Doubts about Abramovic’s infernal intentions have cost her. She has stated despite her denials of serving Lucifer, she fears some nut will do her harm. She even lost a gig with another super-rich creepo, Bill Gates. Microsoft had to pull an ad for her “mixed reality” holographic projection due to her controversial reputation. What a loss. Who wouldn’t want to strap secretive technology onto your head to summon a sinister crone into your presence? It’s like a variation of the plot of Halloween III.

I would never presume to judge the state of someone’s soul. The nature of Abramovic’s beliefs are between her and the Lord. I too am familiar with the often dark places the pursuit of art can lead. It’s something of an occupational hazard for creatives.

However, I can speak plainly on Postmodernism, the destructive deconstructive philosophy had enables cultural institutional support for absurdities and abuses like Abramovic’s body of work. In my 2018 book, Remodern America: How the Renewal of the Arts Will Change the Course of Western Civilization, I wrote of the revolting relativism which drives the Postmodern ideology:

Where the Modern age formed a mandate to question everything, the Postmodern age demanded we accept anything. At least that’s what the rhetoric advertises. Like most Postmodern assertions, the claims of impartiality do not stand up to scrutiny; it’s just more camouflage for self-serving attitudes.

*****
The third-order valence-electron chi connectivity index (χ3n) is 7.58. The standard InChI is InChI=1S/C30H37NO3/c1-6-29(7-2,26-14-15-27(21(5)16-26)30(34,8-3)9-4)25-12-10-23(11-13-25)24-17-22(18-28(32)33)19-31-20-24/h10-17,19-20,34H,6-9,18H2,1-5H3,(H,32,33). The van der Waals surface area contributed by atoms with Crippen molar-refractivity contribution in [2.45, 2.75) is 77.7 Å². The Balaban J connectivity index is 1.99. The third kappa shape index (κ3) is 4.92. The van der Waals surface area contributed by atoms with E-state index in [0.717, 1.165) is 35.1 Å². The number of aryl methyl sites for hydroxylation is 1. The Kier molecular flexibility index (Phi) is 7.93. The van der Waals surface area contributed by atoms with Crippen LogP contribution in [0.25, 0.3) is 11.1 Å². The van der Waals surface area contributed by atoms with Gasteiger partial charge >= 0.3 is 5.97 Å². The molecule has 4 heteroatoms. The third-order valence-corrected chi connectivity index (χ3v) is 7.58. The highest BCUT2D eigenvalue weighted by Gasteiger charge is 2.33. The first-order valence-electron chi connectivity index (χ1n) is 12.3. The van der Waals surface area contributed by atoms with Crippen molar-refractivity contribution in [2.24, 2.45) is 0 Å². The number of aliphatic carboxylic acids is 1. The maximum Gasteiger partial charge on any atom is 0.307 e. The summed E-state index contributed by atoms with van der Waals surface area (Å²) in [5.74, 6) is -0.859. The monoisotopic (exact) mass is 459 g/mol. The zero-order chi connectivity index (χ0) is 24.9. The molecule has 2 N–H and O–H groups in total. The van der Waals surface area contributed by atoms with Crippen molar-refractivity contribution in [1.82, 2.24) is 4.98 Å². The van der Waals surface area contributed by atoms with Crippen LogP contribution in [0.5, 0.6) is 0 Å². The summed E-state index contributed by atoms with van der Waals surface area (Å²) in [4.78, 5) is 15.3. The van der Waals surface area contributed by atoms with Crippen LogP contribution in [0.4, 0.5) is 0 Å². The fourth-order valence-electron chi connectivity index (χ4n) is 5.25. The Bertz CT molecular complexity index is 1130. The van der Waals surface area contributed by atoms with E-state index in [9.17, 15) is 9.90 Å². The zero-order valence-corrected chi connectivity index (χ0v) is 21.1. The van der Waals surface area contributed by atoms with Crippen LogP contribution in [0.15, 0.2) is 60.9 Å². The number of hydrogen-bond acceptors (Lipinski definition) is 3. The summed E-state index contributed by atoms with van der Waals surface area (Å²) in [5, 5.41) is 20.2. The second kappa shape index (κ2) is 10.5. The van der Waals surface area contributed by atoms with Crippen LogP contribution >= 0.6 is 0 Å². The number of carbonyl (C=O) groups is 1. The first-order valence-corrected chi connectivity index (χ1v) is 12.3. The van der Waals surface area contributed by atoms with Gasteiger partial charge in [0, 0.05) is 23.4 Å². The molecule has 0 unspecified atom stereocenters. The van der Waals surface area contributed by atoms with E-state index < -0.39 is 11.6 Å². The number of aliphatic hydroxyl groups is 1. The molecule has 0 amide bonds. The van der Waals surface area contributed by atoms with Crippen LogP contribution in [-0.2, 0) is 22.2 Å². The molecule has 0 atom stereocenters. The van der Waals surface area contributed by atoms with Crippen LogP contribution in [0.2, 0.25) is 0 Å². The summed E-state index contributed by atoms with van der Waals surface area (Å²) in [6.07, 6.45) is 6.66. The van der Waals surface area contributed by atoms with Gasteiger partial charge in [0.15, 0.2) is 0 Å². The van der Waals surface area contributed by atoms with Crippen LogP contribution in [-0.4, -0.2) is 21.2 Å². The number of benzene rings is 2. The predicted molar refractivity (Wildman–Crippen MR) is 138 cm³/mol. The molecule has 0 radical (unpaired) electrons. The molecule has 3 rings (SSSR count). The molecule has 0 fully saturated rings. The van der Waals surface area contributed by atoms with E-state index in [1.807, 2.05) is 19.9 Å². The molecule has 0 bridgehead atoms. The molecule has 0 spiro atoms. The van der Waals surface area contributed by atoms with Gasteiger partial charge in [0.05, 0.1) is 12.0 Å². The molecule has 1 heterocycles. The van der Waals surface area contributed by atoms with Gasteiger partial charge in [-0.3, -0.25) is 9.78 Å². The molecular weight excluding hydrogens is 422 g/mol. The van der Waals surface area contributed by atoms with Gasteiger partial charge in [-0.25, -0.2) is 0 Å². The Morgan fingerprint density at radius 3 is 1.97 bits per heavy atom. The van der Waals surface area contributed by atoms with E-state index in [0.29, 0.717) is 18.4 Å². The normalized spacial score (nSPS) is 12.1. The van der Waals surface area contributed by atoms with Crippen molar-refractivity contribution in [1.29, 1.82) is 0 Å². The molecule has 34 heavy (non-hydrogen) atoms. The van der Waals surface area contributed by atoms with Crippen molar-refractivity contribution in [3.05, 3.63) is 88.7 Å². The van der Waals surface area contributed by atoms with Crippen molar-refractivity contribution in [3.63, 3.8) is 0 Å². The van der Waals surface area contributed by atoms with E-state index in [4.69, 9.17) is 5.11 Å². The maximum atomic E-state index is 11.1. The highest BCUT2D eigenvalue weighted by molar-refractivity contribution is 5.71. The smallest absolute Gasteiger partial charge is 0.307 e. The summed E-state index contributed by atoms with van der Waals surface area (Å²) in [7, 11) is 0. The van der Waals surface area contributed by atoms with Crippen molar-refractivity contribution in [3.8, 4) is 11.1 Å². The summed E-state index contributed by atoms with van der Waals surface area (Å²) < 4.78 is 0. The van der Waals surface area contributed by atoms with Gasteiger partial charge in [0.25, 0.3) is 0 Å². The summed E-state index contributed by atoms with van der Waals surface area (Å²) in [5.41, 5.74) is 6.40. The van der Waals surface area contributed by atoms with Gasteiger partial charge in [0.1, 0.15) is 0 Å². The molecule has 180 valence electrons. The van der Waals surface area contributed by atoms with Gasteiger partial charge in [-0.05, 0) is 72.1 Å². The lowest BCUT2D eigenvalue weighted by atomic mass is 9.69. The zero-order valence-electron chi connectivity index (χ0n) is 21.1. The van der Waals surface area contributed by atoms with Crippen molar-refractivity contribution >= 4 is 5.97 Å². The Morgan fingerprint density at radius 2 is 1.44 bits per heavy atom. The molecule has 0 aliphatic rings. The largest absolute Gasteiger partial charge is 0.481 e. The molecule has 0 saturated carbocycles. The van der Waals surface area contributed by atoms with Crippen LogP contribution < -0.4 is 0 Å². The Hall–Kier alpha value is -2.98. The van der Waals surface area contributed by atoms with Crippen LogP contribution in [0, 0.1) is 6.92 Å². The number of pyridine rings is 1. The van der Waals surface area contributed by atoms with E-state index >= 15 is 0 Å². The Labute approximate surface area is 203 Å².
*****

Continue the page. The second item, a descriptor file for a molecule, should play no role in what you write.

The expansion of Western civilization had been nurtured by belief in objective standards, which originated from an underlying order. Whether this order was divine or merely natural was debated, but the acceptance of universal laws was pretty universal. Objectivity meant comprehending reality, which existed beyond our personal preferences. We held these truths to be self-evident.

Postmodernists understand such objective standards are an obstacle to their desire for unaccountable power. Where Modernist skepticism was believed to be a tool to gain deeper understanding, Postmodernists project the notion that all the questioning and differing conclusions means there are no underlying truths.

To the Postmodernist, the cosmos is subjective. There is no reality to know, no morality, no way to gauge effective behavior; there are only opinions. These opinions aren’t even our own, but are determined by whichever group identity we subscribe to. We have no individual responsibility. It’s impossible to judge the quality of anything.

To the Postmodernist, because feelings exist, there can be no such thing as facts.